Since the last EuroShop in February 2011 a lot has happened in the global retail world. For most of the period the economic climate has remained tight across the developed nations and even the emerging markets have seen falls in the stellar growth levels that so many of us had become used to hearing about.
It is fair to remark however that tough times tend to act as a catalyst for change and creativity is almost always to the fore when budgets are tight and the financial director is even more unsmiling than usual. Practically, this means that there has been much change and some new trends have emerged that perhaps might not have been expected at the end of the last Euroshop.
And perhaps foremost among these has been the tendency of retailers to look beyond their immediate competitive boundaries when seeking real inspiration. Knowing what your competition is up to should, of course, be second nature for any retailer. The real challenge that seems to be shaping up as a trend across all sectors however is the ability to go into what would normally be a non-competitive retail environment and spot something that would work in an apparently out of context space.
This can be seen in retailers such as UK supermarket Tesco, which has opened in-store clothing areas that would work as standalone fashion shops and coffee shops that mirror the sort of thing more normally found in destinations such as London’s Soho or perhaps Brooklyn in New York. In effect, Tesco has looked beyond the supermarket sector horizon and spotted areas that can work in its stores.
Something of the kind can also be observed in the pop-up sector, which continues to gather strength, rather than fading as has been predicted for some time now. Two new trends are emerging here. The first is the trend towards collaboration where, for example, a brand might marry up its offer with those of others to create a destination where the whole really is greater than the sum of the parts. In London this year, Vitsoe, the company that has at its heart the furniture creations of designer Dieter Rams, teamed up with Coleman Coffee Roasters and Four Corners Books to open a temporary shop that would be about relaxing in a living room where, books, coffee and contemporary furniture would be to the fore. This is typical of what is happening at the moment and the way in which brands are leveraging each other’s equity to create spaces that have real appeal.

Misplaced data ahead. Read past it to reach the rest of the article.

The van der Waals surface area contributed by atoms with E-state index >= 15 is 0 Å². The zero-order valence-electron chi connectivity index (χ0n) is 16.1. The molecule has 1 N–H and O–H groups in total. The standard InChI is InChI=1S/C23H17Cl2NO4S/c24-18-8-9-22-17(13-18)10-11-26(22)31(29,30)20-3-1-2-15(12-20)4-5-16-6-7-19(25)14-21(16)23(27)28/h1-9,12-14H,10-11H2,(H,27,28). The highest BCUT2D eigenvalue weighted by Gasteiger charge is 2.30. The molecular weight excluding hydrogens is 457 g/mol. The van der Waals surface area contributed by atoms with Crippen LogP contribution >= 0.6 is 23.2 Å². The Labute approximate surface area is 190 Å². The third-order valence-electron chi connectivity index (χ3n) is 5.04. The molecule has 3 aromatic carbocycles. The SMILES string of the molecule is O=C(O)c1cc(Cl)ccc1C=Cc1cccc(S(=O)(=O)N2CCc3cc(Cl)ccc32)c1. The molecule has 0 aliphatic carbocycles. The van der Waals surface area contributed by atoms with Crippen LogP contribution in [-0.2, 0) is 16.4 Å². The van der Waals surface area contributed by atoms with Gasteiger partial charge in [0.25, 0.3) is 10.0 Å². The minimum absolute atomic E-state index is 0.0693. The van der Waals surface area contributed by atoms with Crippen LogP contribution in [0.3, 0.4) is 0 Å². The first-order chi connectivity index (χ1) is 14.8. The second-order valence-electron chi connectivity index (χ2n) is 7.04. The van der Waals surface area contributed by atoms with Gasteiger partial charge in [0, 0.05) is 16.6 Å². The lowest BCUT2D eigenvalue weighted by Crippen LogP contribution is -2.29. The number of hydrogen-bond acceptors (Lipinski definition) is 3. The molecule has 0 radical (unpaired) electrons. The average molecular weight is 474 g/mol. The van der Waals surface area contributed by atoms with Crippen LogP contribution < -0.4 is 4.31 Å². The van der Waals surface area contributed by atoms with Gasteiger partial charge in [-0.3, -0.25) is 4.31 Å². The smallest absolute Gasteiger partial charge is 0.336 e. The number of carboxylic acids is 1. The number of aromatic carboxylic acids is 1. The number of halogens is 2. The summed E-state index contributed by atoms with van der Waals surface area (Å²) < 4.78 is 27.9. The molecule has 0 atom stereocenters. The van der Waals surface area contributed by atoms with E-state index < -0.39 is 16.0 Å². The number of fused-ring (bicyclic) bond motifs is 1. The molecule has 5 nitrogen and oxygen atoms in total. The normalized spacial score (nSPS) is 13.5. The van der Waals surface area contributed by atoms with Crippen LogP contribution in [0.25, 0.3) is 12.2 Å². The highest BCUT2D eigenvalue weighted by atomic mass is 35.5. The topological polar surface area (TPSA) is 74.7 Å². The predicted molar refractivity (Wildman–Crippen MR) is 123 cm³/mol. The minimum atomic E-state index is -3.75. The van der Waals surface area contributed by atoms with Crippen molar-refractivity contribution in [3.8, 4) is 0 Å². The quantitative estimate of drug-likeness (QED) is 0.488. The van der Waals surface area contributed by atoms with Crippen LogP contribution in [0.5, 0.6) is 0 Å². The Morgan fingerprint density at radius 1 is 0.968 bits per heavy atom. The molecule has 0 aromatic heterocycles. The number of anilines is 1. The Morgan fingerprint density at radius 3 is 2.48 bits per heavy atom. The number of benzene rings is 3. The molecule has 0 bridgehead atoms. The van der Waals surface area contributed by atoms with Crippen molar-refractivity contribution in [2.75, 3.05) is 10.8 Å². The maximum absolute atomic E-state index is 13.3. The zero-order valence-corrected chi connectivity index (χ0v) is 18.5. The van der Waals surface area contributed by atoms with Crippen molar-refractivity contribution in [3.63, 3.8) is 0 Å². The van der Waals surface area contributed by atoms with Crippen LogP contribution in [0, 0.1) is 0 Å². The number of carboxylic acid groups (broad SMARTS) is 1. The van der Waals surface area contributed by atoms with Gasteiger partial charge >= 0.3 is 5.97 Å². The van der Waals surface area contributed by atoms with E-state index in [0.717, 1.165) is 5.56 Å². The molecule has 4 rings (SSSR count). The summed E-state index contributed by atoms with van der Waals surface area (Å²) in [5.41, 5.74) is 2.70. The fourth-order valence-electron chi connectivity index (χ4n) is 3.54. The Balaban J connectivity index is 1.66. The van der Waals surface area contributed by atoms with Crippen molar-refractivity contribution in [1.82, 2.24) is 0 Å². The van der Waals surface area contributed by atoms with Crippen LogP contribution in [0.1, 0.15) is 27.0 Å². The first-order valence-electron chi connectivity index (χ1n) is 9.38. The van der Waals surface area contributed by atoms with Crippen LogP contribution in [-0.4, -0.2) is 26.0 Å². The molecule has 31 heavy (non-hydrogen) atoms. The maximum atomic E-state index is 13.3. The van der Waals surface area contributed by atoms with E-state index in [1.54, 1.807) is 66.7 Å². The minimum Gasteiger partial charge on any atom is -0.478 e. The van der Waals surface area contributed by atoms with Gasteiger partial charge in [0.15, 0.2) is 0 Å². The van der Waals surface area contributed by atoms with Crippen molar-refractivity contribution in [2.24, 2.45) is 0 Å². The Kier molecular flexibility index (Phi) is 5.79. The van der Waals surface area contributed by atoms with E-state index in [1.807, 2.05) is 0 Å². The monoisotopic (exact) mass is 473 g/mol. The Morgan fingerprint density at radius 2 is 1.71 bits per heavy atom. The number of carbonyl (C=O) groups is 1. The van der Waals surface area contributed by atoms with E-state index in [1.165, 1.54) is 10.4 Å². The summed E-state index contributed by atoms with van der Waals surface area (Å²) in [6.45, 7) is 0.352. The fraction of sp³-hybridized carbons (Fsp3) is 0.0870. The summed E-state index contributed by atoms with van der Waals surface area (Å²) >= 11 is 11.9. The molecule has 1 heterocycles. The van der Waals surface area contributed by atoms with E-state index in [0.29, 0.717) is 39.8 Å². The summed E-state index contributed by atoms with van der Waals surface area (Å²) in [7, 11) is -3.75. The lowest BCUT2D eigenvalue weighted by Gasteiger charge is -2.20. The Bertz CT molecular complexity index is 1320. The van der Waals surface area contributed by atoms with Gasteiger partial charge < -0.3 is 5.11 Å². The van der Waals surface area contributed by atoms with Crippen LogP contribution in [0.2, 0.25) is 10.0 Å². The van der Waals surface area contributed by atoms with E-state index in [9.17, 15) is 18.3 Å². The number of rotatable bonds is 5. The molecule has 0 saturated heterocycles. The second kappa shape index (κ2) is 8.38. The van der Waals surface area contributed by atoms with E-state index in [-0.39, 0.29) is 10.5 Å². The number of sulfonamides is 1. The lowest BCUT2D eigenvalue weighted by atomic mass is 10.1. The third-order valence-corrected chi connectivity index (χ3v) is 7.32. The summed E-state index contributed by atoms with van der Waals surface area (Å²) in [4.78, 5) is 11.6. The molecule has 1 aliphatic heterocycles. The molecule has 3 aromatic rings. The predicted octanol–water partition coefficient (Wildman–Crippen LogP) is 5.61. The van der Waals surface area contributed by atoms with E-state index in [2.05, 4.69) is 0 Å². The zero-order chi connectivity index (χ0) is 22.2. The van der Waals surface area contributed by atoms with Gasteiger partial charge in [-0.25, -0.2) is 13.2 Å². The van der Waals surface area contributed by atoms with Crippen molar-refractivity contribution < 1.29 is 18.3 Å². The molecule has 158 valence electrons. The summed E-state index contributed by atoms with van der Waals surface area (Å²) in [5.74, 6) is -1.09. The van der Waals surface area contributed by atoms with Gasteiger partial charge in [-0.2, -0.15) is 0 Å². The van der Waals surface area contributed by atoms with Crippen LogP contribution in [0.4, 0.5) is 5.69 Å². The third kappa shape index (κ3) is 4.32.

The other point about pop-ups is that in general they are heading upmarket. It’s no longer enough to have an agitprop space in which graffiti and rough-hewn timber are allowed to do all the work. The trend can be seen at work everywhere from Paris’ Champs Elysees, where one of the major perfume houses created a pop-up that could easily have stayed up, so good looking was it, to Italian jeans brand Diesel, which occupied a site for three months on Regent Street in London this year. The latter took the form of a series of greenhouses, made, variously, of coloured glass and wood, which were spread around the store and used as display vehicles. Again, this was a pop-up that was not just interesting in its own-right, but was agenda setting for many fashion retailers - showing how a limited budget could be made to look expensive and semi-permanent.
The final major trend that seems to be taking hold across North America and Europe could be termed ‘back to the future’. It is not so long ago that the retail firmament was abuzz with news that QR codes would make everything right in terms of getting customers engaged with stores.
The showpiece for this was a demo-‘store’ on the subway in Seoul where Tesco set up a virtual shop consisting of pictures of products with an accompanying QR code that could be scanned while commuters waited for a train. Shopping would take place and consumers would be happy as it would save them going to a supermarket. The same thing can still be seen on the Barcelona subway, where there is a Sony Virtual Shop, QR code-based, but it is rarely if ever used. The truth seems to be that unaccompanied technology in a shop is unattractive and that for it to work it has to be part of a total package.
This means that it can certainly be part of the selling machine that is a shop, but its use as a selling tool in its own right looks to be a thing of the past. Instead, retailers such as HMV in the UK are looking back at their own heritage and using design elements of this to leverage a wave of nostalgia. In the HMV store at 363 Oxford Street in London, a retro shopfront has been installed, targeting the shopper of mature years who may remember this fondly.
It’s a trend that should gather strength as it permits retailers to raid their own back catalogue of store designs, while at the same time using the kind of technology that has become the norm in most retail environments. Nostalgia may not be what it used to be, as the joke has it, but it is making a pretty good attempt at staging a comeback. The other consequence of store fit-outs that look to the past, rather than the future, for inspiration, is that minimalism of the white box variety looks set to take something of a back seat, although it is unlikely that it will disappear altogether.
It is in-store ingenuity that really hits the button with consumers and that´s why EuroShop 2014 comes at the right time: It’s a place where concepts can be discussed in a direct dialogue, where retail solutions can be experienced up close. EuroShop is an invaluable source of inspiration for many companies as they embark on the path to a successful future.
Author: John Ryan, Retail Journalist (UK)